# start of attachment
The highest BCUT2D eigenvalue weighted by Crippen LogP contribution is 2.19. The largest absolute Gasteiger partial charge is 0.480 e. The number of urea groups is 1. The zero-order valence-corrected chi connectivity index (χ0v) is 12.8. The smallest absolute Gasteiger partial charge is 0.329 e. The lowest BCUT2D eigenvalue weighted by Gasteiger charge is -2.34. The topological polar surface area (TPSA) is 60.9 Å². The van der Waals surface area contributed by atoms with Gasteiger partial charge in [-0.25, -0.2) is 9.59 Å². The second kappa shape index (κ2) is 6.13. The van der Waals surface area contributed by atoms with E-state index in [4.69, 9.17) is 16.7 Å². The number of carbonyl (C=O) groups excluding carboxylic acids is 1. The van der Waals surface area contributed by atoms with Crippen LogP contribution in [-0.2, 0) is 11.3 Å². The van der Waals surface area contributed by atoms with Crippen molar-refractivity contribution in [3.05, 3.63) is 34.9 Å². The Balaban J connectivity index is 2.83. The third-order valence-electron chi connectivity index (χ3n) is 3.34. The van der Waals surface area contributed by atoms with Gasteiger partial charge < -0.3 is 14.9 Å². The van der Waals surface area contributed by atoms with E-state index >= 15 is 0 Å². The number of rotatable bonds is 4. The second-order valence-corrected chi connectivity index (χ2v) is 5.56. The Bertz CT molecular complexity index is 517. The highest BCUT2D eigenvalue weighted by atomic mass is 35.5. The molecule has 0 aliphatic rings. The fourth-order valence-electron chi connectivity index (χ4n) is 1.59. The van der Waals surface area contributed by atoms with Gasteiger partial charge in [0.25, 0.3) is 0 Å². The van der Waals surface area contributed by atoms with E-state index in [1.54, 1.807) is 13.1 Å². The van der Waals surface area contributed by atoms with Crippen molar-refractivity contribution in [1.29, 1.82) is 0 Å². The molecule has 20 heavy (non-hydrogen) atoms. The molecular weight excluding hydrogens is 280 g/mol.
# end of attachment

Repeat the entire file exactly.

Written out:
The highest BCUT2D eigenvalue weighted by Crippen LogP contribution is 2.19. The largest absolute Gasteiger partial charge is 0.480 e. The number of urea groups is 1. The zero-order valence-corrected chi connectivity index (χ0v) is 12.8. The smallest absolute Gasteiger partial charge is 0.329 e. The lowest BCUT2D eigenvalue weighted by Gasteiger charge is -2.34. The topological polar surface area (TPSA) is 60.9 Å². The van der Waals surface area contributed by atoms with Gasteiger partial charge in [-0.25, -0.2) is 9.59 Å². The second kappa shape index (κ2) is 6.13. The van der Waals surface area contributed by atoms with E-state index in [4.69, 9.17) is 16.7 Å². The number of carbonyl (C=O) groups excluding carboxylic acids is 1. The van der Waals surface area contributed by atoms with Crippen LogP contribution in [-0.2, 0) is 11.3 Å². The van der Waals surface area contributed by atoms with Crippen molar-refractivity contribution in [3.05, 3.63) is 34.9 Å². The Balaban J connectivity index is 2.83. The third-order valence-electron chi connectivity index (χ3n) is 3.34. The van der Waals surface area contributed by atoms with Gasteiger partial charge < -0.3 is 14.9 Å². The van der Waals surface area contributed by atoms with E-state index >= 15 is 0 Å². The number of rotatable bonds is 4. The second-order valence-corrected chi connectivity index (χ2v) is 5.56. The Bertz CT molecular complexity index is 517. The highest BCUT2D eigenvalue weighted by atomic mass is 35.5. The molecule has 0 aliphatic rings. The fourth-order valence-electron chi connectivity index (χ4n) is 1.59. The van der Waals surface area contributed by atoms with Gasteiger partial charge in [0.25, 0.3) is 0 Å². The van der Waals surface area contributed by atoms with E-state index in [1.54, 1.807) is 13.1 Å². The van der Waals surface area contributed by atoms with Crippen molar-refractivity contribution in [1.29, 1.82) is 0 Å². The molecule has 20 heavy (non-hydrogen) atoms. The molecular weight excluding hydrogens is 280 g/mol.